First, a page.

LightSquared Says Tests Show GPS Devices Work With Network

Tests show that global-positioning devices from three makers won’t be disrupted by the wireless network proposed by Philip Falcone’s LightSquared, Chief Executive Officer Sanjiv Ahuja said.

Preliminary results from an Alcatel-Lucent lab demonstrate the GPS devices surpass performance standards, Ahuja said today at a news conference in Washington. The closely held companies supplying GPS devices for testing were Javad GNSS, PCTel and Partron, according to a LightSquared statement.

The findings prove that LightSquared “is well on its way” to demonstrating that GPS interference concerns are resolved, the Reston, Virginia-based company said in the statement. Makers and users of GPS devices say LightSquared may disrupt navigation by aircraft, boats, tractors and automobiles, and the Federal Communications Commission is weighing the application.

“The results announced today do not address proven interference to hundreds of thousands of existing high-precision GPS receivers in a wide variety of critical uses,” Jim Kirkland, general counsel of Trimble Navigation Ltd. (TRMB), a maker of GPS equipment, said in an e-mailed statement. LightSquared’s tests are “simply one input” along with government-sponsored analyses, Kirkland said.

Tractors, Jetliners

Trimble is a member of the Coalition to Save Our GPS, formed to oppose LightSquared’s plans. The group lists members including package shippers FedEx Corp. (FDX) and United Parcel Service Inc. (UPS), GPS-unit maker Garmin Ltd. (GRMN), farm-gear maker Deere & Co. (DE) and the Air Transport Association with members Delta Air Lines Inc. (DAL) and AMR Corp.’s American Airlines.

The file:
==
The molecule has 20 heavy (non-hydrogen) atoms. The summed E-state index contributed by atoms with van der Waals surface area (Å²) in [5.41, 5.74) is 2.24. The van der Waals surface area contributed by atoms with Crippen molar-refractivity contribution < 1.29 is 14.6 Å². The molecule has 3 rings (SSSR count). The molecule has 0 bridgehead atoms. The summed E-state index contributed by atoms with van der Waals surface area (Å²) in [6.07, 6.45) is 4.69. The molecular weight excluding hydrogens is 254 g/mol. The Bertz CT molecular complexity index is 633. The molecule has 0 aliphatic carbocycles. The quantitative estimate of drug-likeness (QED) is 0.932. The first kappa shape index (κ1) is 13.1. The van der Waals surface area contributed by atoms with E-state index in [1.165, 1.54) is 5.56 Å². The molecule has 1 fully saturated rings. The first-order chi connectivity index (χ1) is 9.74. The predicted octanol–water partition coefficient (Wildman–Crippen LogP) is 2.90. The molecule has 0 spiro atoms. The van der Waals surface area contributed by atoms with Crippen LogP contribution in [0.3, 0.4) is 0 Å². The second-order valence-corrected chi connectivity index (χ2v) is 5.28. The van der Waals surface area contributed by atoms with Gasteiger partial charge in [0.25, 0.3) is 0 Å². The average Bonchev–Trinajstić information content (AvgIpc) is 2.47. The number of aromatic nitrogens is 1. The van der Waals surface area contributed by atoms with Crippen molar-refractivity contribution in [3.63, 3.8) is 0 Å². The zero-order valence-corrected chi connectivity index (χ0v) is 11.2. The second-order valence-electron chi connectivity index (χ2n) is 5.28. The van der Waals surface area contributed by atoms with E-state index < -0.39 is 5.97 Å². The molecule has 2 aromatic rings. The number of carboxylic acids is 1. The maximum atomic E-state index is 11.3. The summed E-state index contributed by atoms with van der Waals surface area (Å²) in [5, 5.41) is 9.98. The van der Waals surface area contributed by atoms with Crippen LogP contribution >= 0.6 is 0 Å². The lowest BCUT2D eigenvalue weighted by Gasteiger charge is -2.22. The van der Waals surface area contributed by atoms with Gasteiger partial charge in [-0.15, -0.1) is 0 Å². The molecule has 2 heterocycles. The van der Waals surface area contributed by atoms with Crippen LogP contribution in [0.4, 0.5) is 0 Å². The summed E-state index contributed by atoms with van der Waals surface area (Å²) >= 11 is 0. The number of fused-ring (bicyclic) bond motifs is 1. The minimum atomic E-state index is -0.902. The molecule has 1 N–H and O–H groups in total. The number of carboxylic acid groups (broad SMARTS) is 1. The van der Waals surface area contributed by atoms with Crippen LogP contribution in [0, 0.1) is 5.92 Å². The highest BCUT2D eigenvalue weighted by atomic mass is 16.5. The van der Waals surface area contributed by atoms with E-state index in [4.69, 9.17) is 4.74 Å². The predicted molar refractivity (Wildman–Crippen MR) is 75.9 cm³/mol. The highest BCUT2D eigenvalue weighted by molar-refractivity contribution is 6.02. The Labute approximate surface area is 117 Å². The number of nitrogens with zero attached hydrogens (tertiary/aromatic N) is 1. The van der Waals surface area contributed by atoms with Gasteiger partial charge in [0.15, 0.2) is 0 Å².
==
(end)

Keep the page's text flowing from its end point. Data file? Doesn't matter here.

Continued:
LightSquared, backed by $3 billion from Falcone’s Harbinger Capital Partners hedge fund, plans to offer high-speed wireless Internet service to as many as 260 million people on airwaves formerly reserved mainly for satellites.

U.S. officials are weighing data gathered in separate tests and haven’t stated a timeline for determining whether LightSquared may cause unacceptable interference, Moira Vahey, a spokeswoman for the National Telecommunications & Information Administration, said in an e-mail.

LightSquared is to face another round of tests on whether it interferes with high-precision GPS devices, according to a plan laid out by Vahey’s agency, which is part of the Commerce Department and helping to guide the U.S. response to the company’s proposal.

To contact the reporter on this story: Todd Shields in Washington at

To contact the editor responsible for this story: Michael Shepard at

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